Sean Gunn, an actor for the “Guardians of the Galaxy” franchise, had some critical words to say toward Disney CEO Bob Iger after the executive called the demands of writers and actors “not realistic” in an interview with CNBC.
Sean Gunn Criticizes Bob Iger
The Associated Press shared the heated rant on TikTok, which can be viewed below:
I think that when Bob Iger talks about what a shame it [the strike] is, he needs to remember, in 1980, CEOs like him made 30 times what their lowest worker was making. Now, Bob Iger makes 400 times what his lowest worker is, and I think that’s a f——- shame, Bob — and maybe you should take a look in the mirror and ask yourself, why is that? And not only why is that, is it okay? Is it morally okay? Is it ethically okay that you make that much more than your lowest worker? And if so, why? Why is that okay? If your response is that’s just the way business is done now, that’s just the way corporations work now, well, that sucks, and that makes you a s—– person, if that’s your answer. So you should come up with a better answer than that.
In his work with Disney and Marvel, Sean Gunn is known for portraying Kraglin Obfonteri throughout the “Guardians of the Galaxy” trilogy, as well as providing the motion capture performance for Rocket. He is the brother of James Gunn, director and writer for the franchise.
Gunn is also not the only striker with choice words to say — Adam Conover (of the educational comedy television series “Adam Ruins Everything”) posted a video of his own to Instagram, also critiquing Iger’s choice of words.
So, this morning, the CEO of Disney went on TV and said that what writers and actors are asking for is not realistic, because they just don’t have enough money to pay us. But he said this at a billionaire retreat, where he was hanging out with Mark Zuckerberg and David Zaslav, that they all flew to on their private jets. And you know what? I don’t think that that’s f—— realistic. Here’s a dose of reality for you, Bob: writers cannot afford to pay their mortgages. Actors are not able to make a living in Los Angeles anymore. That is reality to us, not flying around on private jets — and until you accept that reality, we are going to be out here on the picket lines, withholding our labor, depriving you of your product, and you will not make another dollar off of us until you come back to the table and face reality and negotiate with us as you have refused to do. Until you do that, there will be no acting and no writing.
Tensions are extremely high between executives and workers — the frustrated sense of anger and resentment can be plainly seen in both sets of comments.
Bob Iger and the SAG-AFTRA Strike
The interview Gunn and Conover reference is from a couple of days ago, when Iger spoke with David Faber from the Sun Valley Conference in Idaho. He said of the multiple major Hollywood labor actions: “It’s very disturbing to me.”
“We’ve talked about disruptive forces on this business and all the challenges we’re facing, the recovery from COVID which is ongoing, it’s not completely back,” Iger continued. “This is the worst time in the world to add to that disruption.”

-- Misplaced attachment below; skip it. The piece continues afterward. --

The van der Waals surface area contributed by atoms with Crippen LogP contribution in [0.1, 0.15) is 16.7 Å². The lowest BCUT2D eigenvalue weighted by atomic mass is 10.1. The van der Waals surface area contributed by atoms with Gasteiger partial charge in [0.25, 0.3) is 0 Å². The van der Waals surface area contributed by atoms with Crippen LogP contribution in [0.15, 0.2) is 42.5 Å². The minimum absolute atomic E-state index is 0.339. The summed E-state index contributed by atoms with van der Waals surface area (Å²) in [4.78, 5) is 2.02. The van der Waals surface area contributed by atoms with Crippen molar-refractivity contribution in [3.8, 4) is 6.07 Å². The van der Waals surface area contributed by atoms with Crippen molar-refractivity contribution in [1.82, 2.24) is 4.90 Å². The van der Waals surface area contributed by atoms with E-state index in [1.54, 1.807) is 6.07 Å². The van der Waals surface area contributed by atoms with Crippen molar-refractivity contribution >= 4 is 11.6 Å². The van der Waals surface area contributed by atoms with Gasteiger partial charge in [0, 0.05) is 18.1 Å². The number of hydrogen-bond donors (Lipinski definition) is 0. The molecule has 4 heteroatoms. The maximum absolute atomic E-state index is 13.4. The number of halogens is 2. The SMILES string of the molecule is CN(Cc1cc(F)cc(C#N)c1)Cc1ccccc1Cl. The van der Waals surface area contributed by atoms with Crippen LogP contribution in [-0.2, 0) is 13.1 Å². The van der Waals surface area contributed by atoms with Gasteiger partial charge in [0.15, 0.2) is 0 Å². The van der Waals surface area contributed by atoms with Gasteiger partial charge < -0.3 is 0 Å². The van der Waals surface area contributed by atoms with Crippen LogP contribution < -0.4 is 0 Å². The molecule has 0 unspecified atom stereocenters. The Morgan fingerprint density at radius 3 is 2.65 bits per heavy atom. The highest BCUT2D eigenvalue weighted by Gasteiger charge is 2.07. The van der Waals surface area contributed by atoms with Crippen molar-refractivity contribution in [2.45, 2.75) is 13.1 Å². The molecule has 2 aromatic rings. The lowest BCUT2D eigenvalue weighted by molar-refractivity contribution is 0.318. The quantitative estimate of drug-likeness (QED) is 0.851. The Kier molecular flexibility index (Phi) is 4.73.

I understand any labor organization’s desire to work on behalf of its members to get the most compensation and be compensated fairly based on the value that they deliver. We managed, as an industry, to negotiate a very good deal with the directors guild that reflects the value that the directors contribute to this great business. We wanted to do the same thing with the writers, and we’d like to do the same thing with the actors. There’s a level of expectation that they have, that is just not realistic. And they are adding to the set of the challenges that this business is already facing that is, quite frankly, very disruptive.
He added, “It will have a very, very damaging effect on the whole business, and unfortunately, there’s huge collateral damage in the industry to people who are supportive services, and I could go on and on. It will affect the economy of different regions, even, because of the sheer size of the business. It’s a shame, it is really a shame.”
This strike began at midnight yesterday morning, and will specifically impact those under the 2020 TV & Theatrical contract, meaning a few members will be exempt in areas such as interactive entertainment, audio books, and commercials, among others. SAG-AFTRA has not gone on strike against television and film companies for over four decades, and both writers and actors have not been striking together at the same time since 1960.
“Union members should withhold their labor until a fair contract can be achieved,” Duncan Crabtree-Ireland, national executive director and chief negotiator of SAG-AFTRA, said. “They have left us with no alternative.”
SAG-AFTRA president Fran Drescher explained the reasoning further, citing the streaming service model and artificial intelligence as major concerns.
We are being victimized by a very greedy enterprise. At some point you have to say ‘no, we’re not going to take this anymore. You people are crazy. What are you doing? Why are you doing this?’
Before negotiations began on June 7, 97.91% of SAG-AFTRA members voted in favor of a strike authorization if agreements could not be made. After the contract (which was extended to July 12) expired this past week, the SAG-AFTRA negotiating committee voted unanimously to recommend a strike. The committee was negotiating with various studios and streamers, including Disney, NBCUniversal, Warner Bros., Netflix, and Amazon.
Direct impacts on the industry, and Disney specifically, are already being felt. “Deadpool 3” recently halted production indefinitely, until there is a resolution.